What To Do With Scrap Tyres: Around 90 Tonnes Legally Disposed of at Duboki Do

By , 04 Oct 2019, 20:31 PM Lifestyle
Tyre Disposal Tyre Disposal Simon Poprzan

Montenegro still does not have a legally-regulated method of disposing of or scrapping vehicle tyres. Generally, official landfills do not have permission to store them and there are no facilities for recycling (most likely due to their unprofitability). In the meantime, tyres are dumped next to rubbish containers, are frequently thrown on the side of the road, are burned, or are reused and resold by members of the Roma community.

Although they are non-hazardous, special waste (alongside scrap vehicles, packaging, electrical and electronic equipment, batteries and accumulators), their disposal is not only the problem of the competent institutions, but also of the manufacturers and importers of tyres and ultimately, of individuals.

Herceg Novi, alongside Kotor and Podgorica, is struggling with this problem. Until the state authorities find a solution, the tyres will continue to be the main waste at Duboki Do landfill, and “Čistoća”, the Herceg Novi waste management service, has been granted a licence to use the site.

“It is currently difficult to give a figure as to how many individual tyres are at Duboki Do, but the total amount is somewhere between 80 and 90 tonnes, and that’s only tyres collected last year,” Director of “Čistoća” Vladimir Arsić told Radio Jadran.

“Unlike Tivat, Kotor and Podgorica, where tyres are burned, we received a decision from the Directorate for Waste Management and Municipal Development under the Ministry of Tourism and Sustainable Development, and were given an additional location to where the tyres should be taken, to the existing landfill at Tisove Grede that we correctly filled and fenced off. We were still able to dispose of tyres at the latter, but given that at one point the landfill was subject to burning, we requested permission to dispose of tyres at Duboki Do,” he stated.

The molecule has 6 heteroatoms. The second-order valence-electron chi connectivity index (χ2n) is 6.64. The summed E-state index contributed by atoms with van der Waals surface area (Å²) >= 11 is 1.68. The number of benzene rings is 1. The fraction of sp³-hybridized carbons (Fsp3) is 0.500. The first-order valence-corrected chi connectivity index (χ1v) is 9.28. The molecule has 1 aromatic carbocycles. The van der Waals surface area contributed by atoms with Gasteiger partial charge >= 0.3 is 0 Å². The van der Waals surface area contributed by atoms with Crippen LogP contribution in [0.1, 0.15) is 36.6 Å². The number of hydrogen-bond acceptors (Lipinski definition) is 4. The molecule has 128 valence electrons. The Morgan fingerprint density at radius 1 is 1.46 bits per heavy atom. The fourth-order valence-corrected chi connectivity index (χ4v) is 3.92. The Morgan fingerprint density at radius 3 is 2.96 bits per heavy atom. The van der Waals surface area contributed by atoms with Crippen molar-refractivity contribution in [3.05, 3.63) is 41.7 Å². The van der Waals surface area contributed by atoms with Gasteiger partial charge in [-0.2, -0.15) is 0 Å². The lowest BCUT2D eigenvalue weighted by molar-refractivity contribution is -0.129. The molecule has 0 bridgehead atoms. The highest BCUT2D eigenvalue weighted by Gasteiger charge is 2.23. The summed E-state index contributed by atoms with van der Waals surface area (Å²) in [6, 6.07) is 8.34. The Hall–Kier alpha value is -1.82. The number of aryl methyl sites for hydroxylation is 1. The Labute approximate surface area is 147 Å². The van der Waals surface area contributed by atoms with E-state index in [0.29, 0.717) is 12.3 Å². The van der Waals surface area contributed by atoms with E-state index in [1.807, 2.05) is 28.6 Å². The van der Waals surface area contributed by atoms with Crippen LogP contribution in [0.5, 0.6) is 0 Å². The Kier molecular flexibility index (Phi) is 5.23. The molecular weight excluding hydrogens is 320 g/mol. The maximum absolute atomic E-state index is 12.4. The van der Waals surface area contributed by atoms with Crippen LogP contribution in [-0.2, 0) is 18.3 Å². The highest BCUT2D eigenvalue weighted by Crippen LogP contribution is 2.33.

Arsić also stated that all tyres were collected at the Recycling Centre, with some being removed occasionally to the Tisove Grede landfill. Others were removed by the company Arabis from Nikšić. This “work” is currently subject to court proceedings, as it was carried out without agreement by “Čistoća”,” claims Arsić.

“We have sued the owner for monthly bills we received for storage at one of his premises close to a house, bills which we subsequently returned. The commercial court did not on any occasion call “Čistoća” to the hearing to explain that someone had removed the tyres without a prior, written agreement between former Director Bonić and the firm,” he claims.

Arsić further claims that they had tried to resolve the issue of waste tyres with a firm from Cetinje, whose site would be used for disposal, however:

“This was before the start of disposal at Duboki Do. The company from Cetinje at the time was the only one with a licence to dispose of tyres. However, we were asked to pay 200 euros per tonne of tyres if we were to transport them ourselves, and 250 euros for removal and disposal. We weren’t in a position to pay that money, although that was actually a good thing, as the firm later lost their licence,” Arsić recounts.

One concerned resident of Herceg Novi recently shared a photo with the Facebook group “Prezadovoljni građani” Herceg Novi, showing a line of tyres several hundred metres long. Arsić explained that the tyres are thrown from the trucks in that way so that the excavator can push the tyres back every 10-15 days to free up space.

He further stated that they did not want to remove the tyres from the recycling centre, however at one point there were so many that trucks no longer had room to manoeuvre, and so authorization was sought to remove them to the landfill site. This was the only solution, as there was no option to transport them to another country where they could be used for other purposes.

Previously, at least at a local level, there had been ideas to construct a site to recycle tyres, as advocated by the former management of the Kotor Municipal Utility Company, headed by Mladen Lučić.

Conversely, burning tyres in the open air, which inevitably happens during the May Day holidays and is practiced by many young people, is prohibited and punishable under the Waste Management Act.

Although there are no precise, official figures, according to some estimates, 200,000 car and around 13,000 truck tyres are imported to Montenegro annually.

 

Source: Radio Jadran

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